Quote of the week
“The effort needs to help each partner organization achieve something significant.”
You sometimes wonder why government can’t be better at just getting things done. David Frum recently noted that before the Second World War LaGuardia Airport was built in 24 months, whereas today a New York railway station is now six years behind schedule and still building…
One solution on the infrastructure side has been for government to work with the private sector to get things built (public private partnerships). Increasingly, collaborating with other sectors in other areas, not only to get things done more efficiently but to co-own the outcomes, is being explored.
Collaboration understands that governments can’t do it alone and need help.
McKinsey offers seven ways to make partnerships work.
First, all parties need to have a reason to get together: enlightened self-interest is “the only genuine sustainable motive.” This often happens when the world changes quickly and everyone agrees things have to change.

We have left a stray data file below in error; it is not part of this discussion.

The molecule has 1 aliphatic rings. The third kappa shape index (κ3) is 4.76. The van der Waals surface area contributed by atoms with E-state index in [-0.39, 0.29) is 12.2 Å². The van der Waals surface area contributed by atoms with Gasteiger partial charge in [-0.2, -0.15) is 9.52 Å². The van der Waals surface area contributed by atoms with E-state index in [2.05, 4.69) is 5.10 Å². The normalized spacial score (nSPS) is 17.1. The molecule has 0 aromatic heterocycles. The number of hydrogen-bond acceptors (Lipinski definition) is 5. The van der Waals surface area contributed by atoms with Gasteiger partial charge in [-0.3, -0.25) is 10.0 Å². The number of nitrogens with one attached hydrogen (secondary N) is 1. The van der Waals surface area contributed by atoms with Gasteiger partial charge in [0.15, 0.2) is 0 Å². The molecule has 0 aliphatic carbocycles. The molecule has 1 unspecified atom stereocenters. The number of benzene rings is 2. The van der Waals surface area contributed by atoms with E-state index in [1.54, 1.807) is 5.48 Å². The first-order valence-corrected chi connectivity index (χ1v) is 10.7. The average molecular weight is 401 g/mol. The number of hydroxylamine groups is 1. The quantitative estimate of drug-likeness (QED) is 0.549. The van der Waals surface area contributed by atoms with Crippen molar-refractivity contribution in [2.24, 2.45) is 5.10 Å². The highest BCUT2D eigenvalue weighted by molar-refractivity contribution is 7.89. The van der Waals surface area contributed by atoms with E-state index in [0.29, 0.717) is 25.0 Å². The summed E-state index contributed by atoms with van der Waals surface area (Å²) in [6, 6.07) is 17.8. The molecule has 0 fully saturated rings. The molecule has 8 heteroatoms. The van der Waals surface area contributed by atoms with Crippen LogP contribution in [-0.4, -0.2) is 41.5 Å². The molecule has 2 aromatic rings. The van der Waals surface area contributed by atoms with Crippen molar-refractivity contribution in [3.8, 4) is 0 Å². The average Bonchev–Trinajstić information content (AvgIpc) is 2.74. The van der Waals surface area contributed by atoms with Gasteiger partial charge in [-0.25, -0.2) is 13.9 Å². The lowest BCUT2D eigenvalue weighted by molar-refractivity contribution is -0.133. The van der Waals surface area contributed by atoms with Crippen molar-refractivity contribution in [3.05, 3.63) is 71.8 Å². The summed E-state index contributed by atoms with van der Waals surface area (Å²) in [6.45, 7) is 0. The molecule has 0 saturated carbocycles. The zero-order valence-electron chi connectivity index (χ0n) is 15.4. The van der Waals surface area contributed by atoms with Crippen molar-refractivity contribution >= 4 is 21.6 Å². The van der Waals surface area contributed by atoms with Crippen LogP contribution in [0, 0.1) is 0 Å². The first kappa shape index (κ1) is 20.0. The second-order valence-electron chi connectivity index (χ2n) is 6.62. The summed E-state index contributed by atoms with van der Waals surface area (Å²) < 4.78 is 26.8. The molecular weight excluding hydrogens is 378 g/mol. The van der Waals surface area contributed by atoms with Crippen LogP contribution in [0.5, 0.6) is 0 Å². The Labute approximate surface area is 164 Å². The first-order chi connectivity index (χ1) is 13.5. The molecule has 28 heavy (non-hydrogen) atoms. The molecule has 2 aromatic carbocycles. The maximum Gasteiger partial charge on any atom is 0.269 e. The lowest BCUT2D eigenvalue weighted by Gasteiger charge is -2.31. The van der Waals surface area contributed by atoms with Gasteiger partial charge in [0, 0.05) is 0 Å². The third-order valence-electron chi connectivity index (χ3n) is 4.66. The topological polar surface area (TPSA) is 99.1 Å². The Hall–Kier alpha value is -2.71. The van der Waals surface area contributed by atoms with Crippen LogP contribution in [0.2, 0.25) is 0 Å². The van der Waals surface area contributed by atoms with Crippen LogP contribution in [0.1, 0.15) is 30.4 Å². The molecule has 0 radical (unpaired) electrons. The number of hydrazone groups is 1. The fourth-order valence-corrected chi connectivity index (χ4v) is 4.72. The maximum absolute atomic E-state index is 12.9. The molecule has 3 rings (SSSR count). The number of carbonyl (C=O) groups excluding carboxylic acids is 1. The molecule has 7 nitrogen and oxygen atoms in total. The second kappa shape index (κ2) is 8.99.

Second, based on the notion of a “champion,” McKinsey calls for a “fairy godmother,” defined as one of the partnering organizations that will invest more than the others in the relationship to promote success.
Third, goals must be simple and make sense to everyone. This step gets rid of conflicting agendas and brings everyone onto the same page.
McKinsey recommends getting a facilitator. Even though everyone may agree on goals, culture clash based on individual incentives and biases can kill a partnership. A facilitator can iron these out and build trust.
Watch for organizations that don’t put their best people into a partnership arrangement, including their senior leaders. It speaks to a lack of commitment.
Sixth, be flexible in defining success. You may not achieve everything you set out to accomplish, but progress may take unexpected forms and should be celebrated.
Finally, be ready to let go. While some arrangements may morph into ongoing partnerships, permanency isn’t a criterion of success. When it’s over, terminate it.